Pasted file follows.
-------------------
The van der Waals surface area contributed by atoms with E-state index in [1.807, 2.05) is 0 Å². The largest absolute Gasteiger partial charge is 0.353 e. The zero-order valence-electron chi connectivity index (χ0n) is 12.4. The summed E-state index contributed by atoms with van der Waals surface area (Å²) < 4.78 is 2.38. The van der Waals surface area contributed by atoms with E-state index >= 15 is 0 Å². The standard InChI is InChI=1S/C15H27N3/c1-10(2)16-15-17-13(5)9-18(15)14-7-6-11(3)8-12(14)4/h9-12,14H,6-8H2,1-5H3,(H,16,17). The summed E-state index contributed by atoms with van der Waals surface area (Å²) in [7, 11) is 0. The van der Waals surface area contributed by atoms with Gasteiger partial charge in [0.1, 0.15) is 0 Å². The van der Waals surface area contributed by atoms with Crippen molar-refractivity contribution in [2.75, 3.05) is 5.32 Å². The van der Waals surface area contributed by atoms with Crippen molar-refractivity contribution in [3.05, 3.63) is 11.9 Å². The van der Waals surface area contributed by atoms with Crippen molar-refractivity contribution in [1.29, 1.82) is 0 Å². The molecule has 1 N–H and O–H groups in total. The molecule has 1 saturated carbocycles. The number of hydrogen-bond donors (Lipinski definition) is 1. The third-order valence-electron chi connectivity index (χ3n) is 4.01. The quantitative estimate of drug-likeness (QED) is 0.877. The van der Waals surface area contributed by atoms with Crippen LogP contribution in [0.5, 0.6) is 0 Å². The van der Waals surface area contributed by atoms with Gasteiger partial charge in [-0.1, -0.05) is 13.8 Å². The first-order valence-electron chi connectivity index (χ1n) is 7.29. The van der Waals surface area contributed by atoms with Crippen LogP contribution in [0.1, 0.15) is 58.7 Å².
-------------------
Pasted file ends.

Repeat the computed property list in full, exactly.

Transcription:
The van der Waals surface area contributed by atoms with E-state index in [1.807, 2.05) is 0 Å². The largest absolute Gasteiger partial charge is 0.353 e. The zero-order valence-electron chi connectivity index (χ0n) is 12.4. The summed E-state index contributed by atoms with van der Waals surface area (Å²) < 4.78 is 2.38. The van der Waals surface area contributed by atoms with E-state index >= 15 is 0 Å². The standard InChI is InChI=1S/C15H27N3/c1-10(2)16-15-17-13(5)9-18(15)14-7-6-11(3)8-12(14)4/h9-12,14H,6-8H2,1-5H3,(H,16,17). The summed E-state index contributed by atoms with van der Waals surface area (Å²) in [7, 11) is 0. The van der Waals surface area contributed by atoms with Gasteiger partial charge in [0.1, 0.15) is 0 Å². The van der Waals surface area contributed by atoms with Crippen molar-refractivity contribution in [2.75, 3.05) is 5.32 Å². The van der Waals surface area contributed by atoms with Crippen molar-refractivity contribution in [3.05, 3.63) is 11.9 Å². The van der Waals surface area contributed by atoms with Crippen molar-refractivity contribution in [1.29, 1.82) is 0 Å². The molecule has 1 N–H and O–H groups in total. The molecule has 1 saturated carbocycles. The number of hydrogen-bond donors (Lipinski definition) is 1. The third-order valence-electron chi connectivity index (χ3n) is 4.01. The quantitative estimate of drug-likeness (QED) is 0.877. The van der Waals surface area contributed by atoms with Crippen LogP contribution in [0.5, 0.6) is 0 Å². The van der Waals surface area contributed by atoms with Gasteiger partial charge in [-0.1, -0.05) is 13.8 Å². The first-order valence-electron chi connectivity index (χ1n) is 7.29. The van der Waals surface area contributed by atoms with Crippen LogP contribution in [0.1, 0.15) is 58.7 Å².